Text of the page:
The biggest and leading problem with the notion of pro-life is that they have taken a very complicated issue, and reduced it down into a simplistic narrative based on their own feelings without also looking at the facts and feelings of the individuals who have been put in these situations.
Quite frankly, we cannot and should not outlaw abortion. Pregnancy is an extremely complex process that could lead to numerous complications, such as a fertilized egg not properly connecting to the uterus. This could lead to the fertilized egg attaching itself to another internal organ within the body resulting in it leaching off of said organ that was not prepared to support such a process. This inevitably would lead to either extreme injury or death of the mother.
The fertilized egg itself would not receive the needed amount of nutrients from the body with it resulting in it not being able to fully develop. So, the only solution for this unfortunate situation would be abortion to try and save the mother. Another reason why abortion should not be outlawed is that childbirth itself is also a complex and sometimes dangerous process. It is unfortunate, but it is also possible doctors will need to choose to either save the mother’s life or the child’s life.
You may find that so far we have been discussing mostly extreme scenarios, but these are the scenarios we need to focus on if we are just going to outlaw a procedure such as abortion, and since we are discussing extreme scenarios, we should bring up the most extreme scenario — rape. Quite simply, if an individual was raped, they did not consent to have a child, therefore they should not be required anyway whatsoever to bring that child to term and give birth to it.
They have already suffered through a traumatic event, but by prohibiting them from getting an abortion, you are forcing them to go through another traumatic event that they did not consent to or even want to occur. On top of all of that, we are forcing them to have a permanent reminder of both traumatic events. Even if they put the child up for adoption afterwards, that is still an unfathomable amount of forced trauma to live with after. Being in that position where you are required to carry that baby to term is an unquestionable thing to ask of someone if they do not want that.
There are also questions about what happens to the child after birth. Sure, adoption is always pointed to, but that’s not a fail-safe or a good way to look at this situation either. Those who want to put their child for adoption for several credible reasons are encouraged to do so, but if someone has decided to have an abortion, why is it a fight to not allow it? A discussion could happen and maybe they change their mind, but if they don’t, it’s their body, not yours.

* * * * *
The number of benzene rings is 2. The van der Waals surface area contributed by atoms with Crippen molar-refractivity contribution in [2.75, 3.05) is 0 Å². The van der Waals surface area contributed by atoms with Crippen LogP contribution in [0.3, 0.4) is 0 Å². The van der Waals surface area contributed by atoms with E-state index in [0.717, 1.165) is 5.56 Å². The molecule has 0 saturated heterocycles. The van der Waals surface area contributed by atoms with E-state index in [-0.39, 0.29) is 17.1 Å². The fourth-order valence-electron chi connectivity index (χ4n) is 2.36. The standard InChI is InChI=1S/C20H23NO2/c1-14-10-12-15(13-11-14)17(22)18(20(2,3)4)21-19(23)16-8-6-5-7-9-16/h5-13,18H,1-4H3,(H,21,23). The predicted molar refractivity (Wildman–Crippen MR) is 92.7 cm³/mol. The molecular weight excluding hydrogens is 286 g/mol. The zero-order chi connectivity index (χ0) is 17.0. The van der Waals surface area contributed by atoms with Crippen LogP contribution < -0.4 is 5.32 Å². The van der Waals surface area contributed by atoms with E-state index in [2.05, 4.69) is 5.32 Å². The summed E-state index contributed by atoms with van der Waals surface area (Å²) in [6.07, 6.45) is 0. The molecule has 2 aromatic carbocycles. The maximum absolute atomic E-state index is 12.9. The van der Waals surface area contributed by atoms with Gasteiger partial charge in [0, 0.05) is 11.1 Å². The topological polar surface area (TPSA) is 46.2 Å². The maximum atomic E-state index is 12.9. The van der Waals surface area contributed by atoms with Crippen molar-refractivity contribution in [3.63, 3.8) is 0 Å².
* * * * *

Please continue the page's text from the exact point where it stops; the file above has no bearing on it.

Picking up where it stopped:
Rarely have we heard pro-life groups putting resources towards childcare for orphans or abandoned children. There are tons of people who cannot afford children and they’ve been put in a position where there are no resources available. You may not know someone’s reason for getting an abortion, and that’s their business. If there were programs in place and funding, that could certainly help in these situations where abortions are being discussed. Plus, being pregnant brings plenty of burdens — physical and financial. Even if we make abortion illegal, humans will still find a way to have the procedure done — that just makes things way less safe for everyone because experienced doctors would not be used in that scenario.
If these groups truly care about the babies past the fetus stage, they should be putting their money towards support systems and social programs which support new or single mothers. Investing in various supports which help families, advocating for adoption, and/or funding adoption centres instead of continuously putting funds and efforts into protests which do not benefit any of the expecting mothers or newly born children, will have more palpable impacts on the welfare of children.
Fundamentally, pro-life organizations are not bad at all, it’s just that their efforts could be better served by providing funding for tangible social support resources instead of trying to remove fundamental healthcare rights.
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